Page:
“Genius is the ability to harmonize with circumstances,” Coolidge had written his father during his sophomore year at Amherst, doubtless unaware that he was echoing the teaching of the Tao Te Ching: “if you want to be a great leader, you must learn to follow the Tao. Stop trying to control. Let go of fixed plans and concepts, and the world will govern itself.” 39 At the end of a century scarred with disasters brought about by governments’ attempts to remodel society, this point of view, which Coolidge held in essentials all his career, offers a refreshing contrast.
H.L. Mencken wrote a piece on Coolidge just after his death in 1933 that showed, if not an appreciation of Coolidge’s style, at least an understanding of the dangers it avoided. “We suffer most,” he wrote, “not when the White House is a peaceful dormitory, but when it is a jitney Mars Hill, with a tin-pot Paul bawling from the roof. Discounting Harding as a cipher, Coolidge was preceded by one world Saver and followed by two more. What enlightened American, having to choose between any of them and another Coolidge, would hesitate for an instant?” 40 What enlightened American, indeed. Sixty-five years later, with the benefit of ample experience from our own country and abroad, Mencken’s point–and Coolidge’s–looks more and more persuasive.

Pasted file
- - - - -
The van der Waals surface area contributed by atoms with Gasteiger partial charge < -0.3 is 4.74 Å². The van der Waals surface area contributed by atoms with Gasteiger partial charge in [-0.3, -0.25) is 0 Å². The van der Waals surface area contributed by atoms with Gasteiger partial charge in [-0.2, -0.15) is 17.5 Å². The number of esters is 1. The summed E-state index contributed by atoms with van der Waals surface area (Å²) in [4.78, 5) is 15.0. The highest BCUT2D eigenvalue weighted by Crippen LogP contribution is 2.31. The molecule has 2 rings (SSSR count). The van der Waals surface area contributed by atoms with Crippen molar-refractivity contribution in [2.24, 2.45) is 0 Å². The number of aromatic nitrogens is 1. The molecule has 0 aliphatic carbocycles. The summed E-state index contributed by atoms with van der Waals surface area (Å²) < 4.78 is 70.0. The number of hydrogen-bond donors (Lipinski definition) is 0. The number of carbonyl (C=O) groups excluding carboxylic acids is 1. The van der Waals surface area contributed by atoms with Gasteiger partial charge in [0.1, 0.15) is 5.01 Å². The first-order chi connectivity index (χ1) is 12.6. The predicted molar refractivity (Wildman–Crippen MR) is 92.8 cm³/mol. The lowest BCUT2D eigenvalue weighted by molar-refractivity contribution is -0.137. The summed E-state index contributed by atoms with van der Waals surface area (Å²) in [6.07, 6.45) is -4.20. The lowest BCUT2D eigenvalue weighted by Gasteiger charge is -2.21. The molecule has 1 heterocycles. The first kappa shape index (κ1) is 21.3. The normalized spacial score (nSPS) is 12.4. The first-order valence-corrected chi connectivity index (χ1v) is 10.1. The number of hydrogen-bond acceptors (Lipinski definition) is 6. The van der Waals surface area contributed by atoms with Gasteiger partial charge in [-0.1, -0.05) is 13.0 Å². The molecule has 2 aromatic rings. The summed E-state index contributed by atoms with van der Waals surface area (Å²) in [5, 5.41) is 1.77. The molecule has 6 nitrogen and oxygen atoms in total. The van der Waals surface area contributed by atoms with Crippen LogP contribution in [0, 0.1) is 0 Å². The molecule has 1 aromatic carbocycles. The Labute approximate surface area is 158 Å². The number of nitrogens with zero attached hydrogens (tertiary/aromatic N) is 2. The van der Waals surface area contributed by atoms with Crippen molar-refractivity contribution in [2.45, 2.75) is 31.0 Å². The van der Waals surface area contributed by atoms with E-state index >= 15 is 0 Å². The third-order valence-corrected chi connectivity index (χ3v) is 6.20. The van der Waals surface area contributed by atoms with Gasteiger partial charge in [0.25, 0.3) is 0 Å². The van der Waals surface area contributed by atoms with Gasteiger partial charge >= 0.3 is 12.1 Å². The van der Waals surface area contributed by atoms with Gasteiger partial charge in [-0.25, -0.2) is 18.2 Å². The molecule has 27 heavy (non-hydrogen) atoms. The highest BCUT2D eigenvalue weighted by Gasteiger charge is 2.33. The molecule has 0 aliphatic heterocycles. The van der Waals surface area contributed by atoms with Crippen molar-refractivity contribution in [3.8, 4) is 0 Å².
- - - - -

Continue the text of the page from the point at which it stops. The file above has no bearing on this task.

4. Gerald M. Phillips, “Reticence: A Perspective on Social Withdrawal” in John A. Daly and James C. McCroskey, eds., Avoiding, Communication: Shyness. Reticence, and Communication Apprehension (Beverly Hills, CA: Sage Publishers, 1984), 58; Coolidge to Frank W. Stearns, 16 March 1922. Stearns Papers, College of the Holy Cross, Worcester, MA.
7. See, for example, the closing paragraphs of Oswald Garrison Villard’s editorial, “Warren G. Harding,” The Nation 15 August 1923. Ann Douglas, Terrible Honesty (New York: Farrar, Straus, & Giroux, 1995), 16-18, points out that most Manhattan intellectuals of the period ignored politics and thought it incapable of making significant contributions to American culture.
13. See, e.g., Pauline Clance, The Imposter Phenomenon: Overcoming, the Fear That Haunts Your Success (Atlanta: Peachtree Press, 1985), and J.C. Harvey and C. Katz, If I’m So Successful, Why Do I Feel Like A Fake? (New York: Random House, 1985).
23. Autobiography, 173-174.
24. To John Coolidge, 2 August 1925, in Lathem, 211.
25 Booraem, 76.
26. Autobiography, 23.
27. Ernest C. Carpenter, The Boyhood Days of President Calvin Coolidge (Rutland, VT: The Tuttle Company, 1925),127-128; Autobiography, 25.
28. Booraem, 87-88.
29 Booraem, 167.
30. To John Coolidge, 21 September 1894, in Lathem, 71-72, footnote 4.
31. To John Coolidge, 25 December 1909, in Lathem, 113.
32. Autobiography, 99.
33. Autobiography, 15; “My Son, Calvin Coolidge,” as told by John C. Coolidge to Joe Toye, Boston Traveler, 14 August 1923.
34 Autobiography, 99.
35. Fuess, 315.
36. To John Coolidge, 10 October 1919, in Latham, 152.
37. Quoted in Paul Johnson, Modern Times (New York: Harper & Row, 1983), 229. On “Do the day’s work,” see Booraem, 189.
38. Autobiography, 136-137.
39. To John Coolidge, 13 November 1892, in Lathem, 42; Tao Te Ching, ed. Stephen Mitchell (New York: Harper & Row, 1988), 57.
40. Alistair Cooke, ed., The Vintage Mencken (New York: Vintage Press, 1956), 223.